May has been a busy month, both politically and on the farm. But the headline has to be the glorious weather, which has been creating as many problems as it solves.
Last month was more typical of June or July, with higher than average temperatures and prolonged spells of dry weather, enabling the backlog of planting to proceed apace. May is synonymous with growth and crops that started the month behind the curve more than caught up and, in some cases, the flag leaf came out early. And so this the topsy-turvy season continues…
Ironically where many crops had sat in heavy, waterlogged soils for weeks over the winter and early spring, the long awaited drier weather arrived in the extreme. In my part of Shrops several wheat crops are struggling where the ground has rapidly baked around them. The weeks of rain had knocked the structure for six, leaving plants with poorer root systems now stuck in a brick, struggling for air and nutrients. Some local later-planted wheat is in flag and would barely reach the top of your wellies. The single aim of any annual plant is to set seed before they die so the speed some crops are rushing through their growth stages is a reflection of the stress they’re under.
In other areas crops are looking really well and almost blue with a healthy nitrogen bloom to their leaves. It highlights the part soil health plays in buffering the effects of extremes in weather, something the industry rather grandly terms resilience. It’s the perfect spring to easily identify fields which are struggling without the need for any high-tech equipment, and earmark them for a good look after harvest. With soil health information to hand you can then consider its management and ask, ‘how can I do this better?’
As farming moves into the digital age, maintaining a growing medium that can support the crop when the going gets tough is going to be all the more important, potentially making the difference between profitability and the lost yield potential that equates to a financial loss. Without this fundamental ability to buffer weather conditions, which are the single most uncontrollable factor in crop production, the ability to farm more precisely and the benefits that should bring may be largely negated.
May also marked the announcement we’re to lose our most precise way of delivering insecticides, the neonicotinoid seed treatments. It was a decision made prior to the outcome of the proceedings in the kangaroo court, oops I mean the European Court of Justice. It’s hard to see how forcing farmers into the situation where their only option is likely to be multiple overall applications of insecticide can be a positive move, where that alternative even exists, particularly since non-target friendly insects will suffer. Aren’t these a food source for birds, amongst many other things?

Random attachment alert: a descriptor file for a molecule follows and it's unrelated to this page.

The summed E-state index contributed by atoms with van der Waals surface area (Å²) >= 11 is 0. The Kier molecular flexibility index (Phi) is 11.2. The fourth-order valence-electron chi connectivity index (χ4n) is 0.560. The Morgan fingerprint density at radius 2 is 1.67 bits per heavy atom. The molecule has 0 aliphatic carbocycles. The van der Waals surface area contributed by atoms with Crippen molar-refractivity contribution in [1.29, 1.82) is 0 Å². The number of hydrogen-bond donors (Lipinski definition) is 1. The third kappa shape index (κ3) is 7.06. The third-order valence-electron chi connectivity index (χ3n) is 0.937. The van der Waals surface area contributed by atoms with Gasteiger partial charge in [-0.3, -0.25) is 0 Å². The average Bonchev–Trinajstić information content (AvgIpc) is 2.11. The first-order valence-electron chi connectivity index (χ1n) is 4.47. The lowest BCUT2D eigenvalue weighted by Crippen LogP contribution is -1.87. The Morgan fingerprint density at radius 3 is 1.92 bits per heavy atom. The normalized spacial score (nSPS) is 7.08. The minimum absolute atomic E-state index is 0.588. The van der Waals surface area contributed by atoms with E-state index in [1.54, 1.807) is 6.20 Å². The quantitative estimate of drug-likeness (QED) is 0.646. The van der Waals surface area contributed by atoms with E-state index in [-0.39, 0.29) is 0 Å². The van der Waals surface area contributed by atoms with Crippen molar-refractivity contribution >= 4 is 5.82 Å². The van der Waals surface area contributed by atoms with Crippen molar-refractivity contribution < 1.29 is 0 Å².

Which leads me on to another beef that there’s a public perception that farmers are single-handedly destroying the UK’s population of farmland birds. Judging by the tweeting coming from the farming community last month on this very subject, it’s something that rankles many of us. Road building, spreading urbanisation, more cars, air pollution, the weather, even cats all probably have a far bigger impact on wildlife and the environment than the highly regulated industry that seems to cop the blame.
No one’s better placed than agronomists and farmers to report what’s actually going on in their fields, so why won’t anyone believe that farmland birds are actually doing ok? More importantly why wouldn’t we care about the countryside which is our office and home?
As I write this, I’m sitting in my office to a cacophony of bird song, the cuckoo is announcing spring in the nearby wood and red kite are soaring above a neighbouring field. A crow is dive-bombing a buzzard and a woodpecker has just been hammering like mad on the timber frame of my house (perhaps not a good sign). My garden would have been a twitcher’s paradise earlier this year had they known it had become home to a flock of hawfinches, but fortunately I kept it to myself…
Based in Ludlow, Shrops, CPM technical editor Lucy de la Pasture has worked as an agronomist. @Lucy_delaP